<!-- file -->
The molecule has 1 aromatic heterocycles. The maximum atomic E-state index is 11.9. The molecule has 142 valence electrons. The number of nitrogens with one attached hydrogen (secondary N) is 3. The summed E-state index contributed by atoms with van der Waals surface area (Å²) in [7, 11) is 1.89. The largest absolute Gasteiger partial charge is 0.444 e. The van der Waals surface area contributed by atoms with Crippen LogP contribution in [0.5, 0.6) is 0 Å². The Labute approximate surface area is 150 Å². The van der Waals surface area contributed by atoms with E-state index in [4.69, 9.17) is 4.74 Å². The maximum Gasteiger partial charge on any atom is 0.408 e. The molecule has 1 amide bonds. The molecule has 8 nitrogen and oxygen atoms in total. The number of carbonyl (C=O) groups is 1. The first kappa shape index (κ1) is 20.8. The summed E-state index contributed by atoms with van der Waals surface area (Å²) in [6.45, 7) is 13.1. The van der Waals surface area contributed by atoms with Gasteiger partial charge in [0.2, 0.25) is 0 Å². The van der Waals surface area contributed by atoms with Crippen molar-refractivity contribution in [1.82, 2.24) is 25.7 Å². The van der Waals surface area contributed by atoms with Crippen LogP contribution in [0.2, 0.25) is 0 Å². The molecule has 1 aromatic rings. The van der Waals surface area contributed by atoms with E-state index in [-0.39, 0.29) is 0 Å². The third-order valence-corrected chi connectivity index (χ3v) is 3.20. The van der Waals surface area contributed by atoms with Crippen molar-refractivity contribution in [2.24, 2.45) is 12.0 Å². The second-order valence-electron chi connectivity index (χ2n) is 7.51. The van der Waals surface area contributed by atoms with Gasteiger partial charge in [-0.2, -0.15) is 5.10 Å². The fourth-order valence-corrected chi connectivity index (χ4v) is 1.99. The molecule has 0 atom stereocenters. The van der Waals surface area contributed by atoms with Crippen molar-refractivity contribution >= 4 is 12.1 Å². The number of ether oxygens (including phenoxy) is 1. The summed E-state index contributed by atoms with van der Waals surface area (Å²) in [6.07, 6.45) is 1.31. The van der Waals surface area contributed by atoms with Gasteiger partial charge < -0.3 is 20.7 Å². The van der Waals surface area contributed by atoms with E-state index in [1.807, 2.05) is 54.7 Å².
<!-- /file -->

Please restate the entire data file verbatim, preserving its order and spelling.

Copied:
The molecule has 1 aromatic heterocycles. The maximum atomic E-state index is 11.9. The molecule has 142 valence electrons. The number of nitrogens with one attached hydrogen (secondary N) is 3. The summed E-state index contributed by atoms with van der Waals surface area (Å²) in [7, 11) is 1.89. The largest absolute Gasteiger partial charge is 0.444 e. The van der Waals surface area contributed by atoms with Crippen LogP contribution in [0.5, 0.6) is 0 Å². The Labute approximate surface area is 150 Å². The van der Waals surface area contributed by atoms with E-state index in [4.69, 9.17) is 4.74 Å². The maximum Gasteiger partial charge on any atom is 0.408 e. The molecule has 1 amide bonds. The molecule has 8 nitrogen and oxygen atoms in total. The number of carbonyl (C=O) groups is 1. The first kappa shape index (κ1) is 20.8. The summed E-state index contributed by atoms with van der Waals surface area (Å²) in [6.45, 7) is 13.1. The van der Waals surface area contributed by atoms with Gasteiger partial charge in [0.2, 0.25) is 0 Å². The van der Waals surface area contributed by atoms with Crippen molar-refractivity contribution in [1.82, 2.24) is 25.7 Å². The van der Waals surface area contributed by atoms with Crippen LogP contribution in [0.2, 0.25) is 0 Å². The molecule has 1 aromatic rings. The van der Waals surface area contributed by atoms with E-state index in [-0.39, 0.29) is 0 Å². The third-order valence-corrected chi connectivity index (χ3v) is 3.20. The van der Waals surface area contributed by atoms with Crippen molar-refractivity contribution in [2.24, 2.45) is 12.0 Å². The second-order valence-electron chi connectivity index (χ2n) is 7.51. The van der Waals surface area contributed by atoms with Gasteiger partial charge in [-0.2, -0.15) is 5.10 Å². The fourth-order valence-corrected chi connectivity index (χ4v) is 1.99. The molecule has 0 atom stereocenters. The van der Waals surface area contributed by atoms with Crippen molar-refractivity contribution >= 4 is 12.1 Å². The number of ether oxygens (including phenoxy) is 1. The summed E-state index contributed by atoms with van der Waals surface area (Å²) in [6.07, 6.45) is 1.31. The van der Waals surface area contributed by atoms with Gasteiger partial charge < -0.3 is 20.7 Å². The van der Waals surface area contributed by atoms with E-state index in [1.807, 2.05) is 54.7 Å².